Our Impact

Urban Growers Collective’s work aims to address the inequities and structural racism that exist in the food system and in communities of color. Research suggests that urban agriculture can produce a range of social, health and economic outcomes for communities. We believe engaging in this work will ultimately lead to healing trauma on many levels and improving the economic vitality and overall health of communities in Chicago.

Our approach is to build economic opportunity for urban farmers, mitigate food insecurity, and increase access to high quality, affordable, and nutritionally-dense food on Chicago’s South and West Sides. As a Black- and women-led organization, healing through food justice is integral to our mission and in our approach to creating a market for urban growers, providing good food for the communities we serve, and throughout all of our programming.

UGC’s goal is to help folks grow in their knowledge and understanding of healthy produce, urban agriculture, and our local food system. We provide hands-on learning opportunities to youth and adults to develop tangible skills that create a strong foundation for school, work, and life.

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Teen Job Training

Over 200 teens are employed annually in after school and summer job training opportunities at our urban farms on the South Side of Chicago.

Adult Job Training

40+ unemployed African American and Latin-X men will gain experience in urban agriculture and landscaping through an 18-month job training program in partnership with Heartland Alliance. These men work at our farm sites and will beautify 50 vacant lots in Chicago in 2019 and 2020.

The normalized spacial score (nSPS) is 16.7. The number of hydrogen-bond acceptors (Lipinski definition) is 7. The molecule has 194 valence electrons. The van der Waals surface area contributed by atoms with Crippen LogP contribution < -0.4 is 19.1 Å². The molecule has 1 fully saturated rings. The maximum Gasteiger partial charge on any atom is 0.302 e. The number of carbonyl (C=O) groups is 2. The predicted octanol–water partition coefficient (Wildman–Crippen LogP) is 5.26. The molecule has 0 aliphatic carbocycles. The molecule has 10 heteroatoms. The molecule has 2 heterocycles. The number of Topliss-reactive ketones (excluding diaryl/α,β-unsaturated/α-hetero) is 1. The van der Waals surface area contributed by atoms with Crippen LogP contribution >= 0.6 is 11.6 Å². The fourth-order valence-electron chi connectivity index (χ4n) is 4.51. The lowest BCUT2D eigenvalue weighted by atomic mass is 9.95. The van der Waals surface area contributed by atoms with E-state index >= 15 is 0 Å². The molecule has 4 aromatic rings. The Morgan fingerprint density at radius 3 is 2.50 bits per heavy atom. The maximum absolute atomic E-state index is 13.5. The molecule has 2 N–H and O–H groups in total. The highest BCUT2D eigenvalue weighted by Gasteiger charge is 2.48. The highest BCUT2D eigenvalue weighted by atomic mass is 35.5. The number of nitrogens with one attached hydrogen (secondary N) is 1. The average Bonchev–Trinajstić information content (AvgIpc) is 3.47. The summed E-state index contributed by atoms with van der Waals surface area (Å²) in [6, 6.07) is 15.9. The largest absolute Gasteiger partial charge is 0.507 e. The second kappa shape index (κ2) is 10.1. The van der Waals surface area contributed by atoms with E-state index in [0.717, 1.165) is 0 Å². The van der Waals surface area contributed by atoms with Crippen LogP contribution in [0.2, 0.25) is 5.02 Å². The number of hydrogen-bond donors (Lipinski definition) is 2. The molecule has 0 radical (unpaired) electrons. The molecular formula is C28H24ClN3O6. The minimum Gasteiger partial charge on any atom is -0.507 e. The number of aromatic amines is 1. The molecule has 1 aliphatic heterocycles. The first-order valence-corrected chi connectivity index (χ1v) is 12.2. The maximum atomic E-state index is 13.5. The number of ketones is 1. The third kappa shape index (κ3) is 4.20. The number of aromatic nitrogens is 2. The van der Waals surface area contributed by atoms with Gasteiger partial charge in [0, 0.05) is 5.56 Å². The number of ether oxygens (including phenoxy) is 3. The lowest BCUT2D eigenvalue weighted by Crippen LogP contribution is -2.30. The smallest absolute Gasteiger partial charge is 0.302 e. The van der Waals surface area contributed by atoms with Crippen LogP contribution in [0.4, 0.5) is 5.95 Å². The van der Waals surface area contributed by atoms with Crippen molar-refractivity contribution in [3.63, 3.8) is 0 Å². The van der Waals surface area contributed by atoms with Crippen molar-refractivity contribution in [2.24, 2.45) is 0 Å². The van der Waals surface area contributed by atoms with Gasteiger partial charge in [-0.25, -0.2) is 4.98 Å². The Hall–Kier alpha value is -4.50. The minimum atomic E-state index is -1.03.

Farmer Incubation

12 Incubator Farmers are equipped with technical assistance, workshops, and land to develop their own agri-businesses. This increases access to entrepreneurial and economic opportunities for Black and brown farmers who have historically been excluded from the agriculture industry.

Urban Growers Collective works to increase access to fresh, healthy, and culturally-affirming food in communities of color, especially on the South and West Sides of Chicago. Over half a million people experience food insecurity in Chicago with a disproportionate amount of those people residing on the south and west sides. According to an article published by Chicago magazine in March 2018, the South Side is home to the city’s 35 worst communities for life
expectancy, and 75% of decreased life expectancies are due to health-related factors such as diabetes or cancer.

The Fresh Moves Mobile Market

Our Fresh Moves Mobile Market is a bus that has been converted into a mobile farmers’ market. The “produce aisle on wheels” works toward closing the ‘food access gap’ by bringing produce to schools and community and health centers — places that folks already frequent — to help customers easily access nutritious produce.

Farmers’ Markets & Farm Stands

UGC participates in farmers’ markets and hosts weekly farm stands at two of our farms on Chicago’s South Side. These markets provide fresh, locally grown produce to communities that have historically lacked access.

The Prescription for Health Program

Working in conjunction with Howard Brown Health Center allows us to provide patients with food-related diseases the opportunity to learn which foods best combat their illnesses. Through this program, we provide cooking demonstrations and recipes to help support healthy, healing eating.

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Our farms create safe communal spaces that allow for relationship building, skill development, and collective healing. We engage folks throughout Chicago by providing various opportunities to learn, grow, and come together.

Community Garden Plots

UGC offers neighbors affordable community garden plots where folks can safely grow produce for themselves and their families.

Volunteer Opportunities

UGC provides volunteer opportunities for individuals, community groups, and schools to learn where food comes from and develop a deeper connection with the land.


UGC holds classes to educate Chicagoans on a variety of topics, focusing especially on urban growing techniques, social justice, and healing.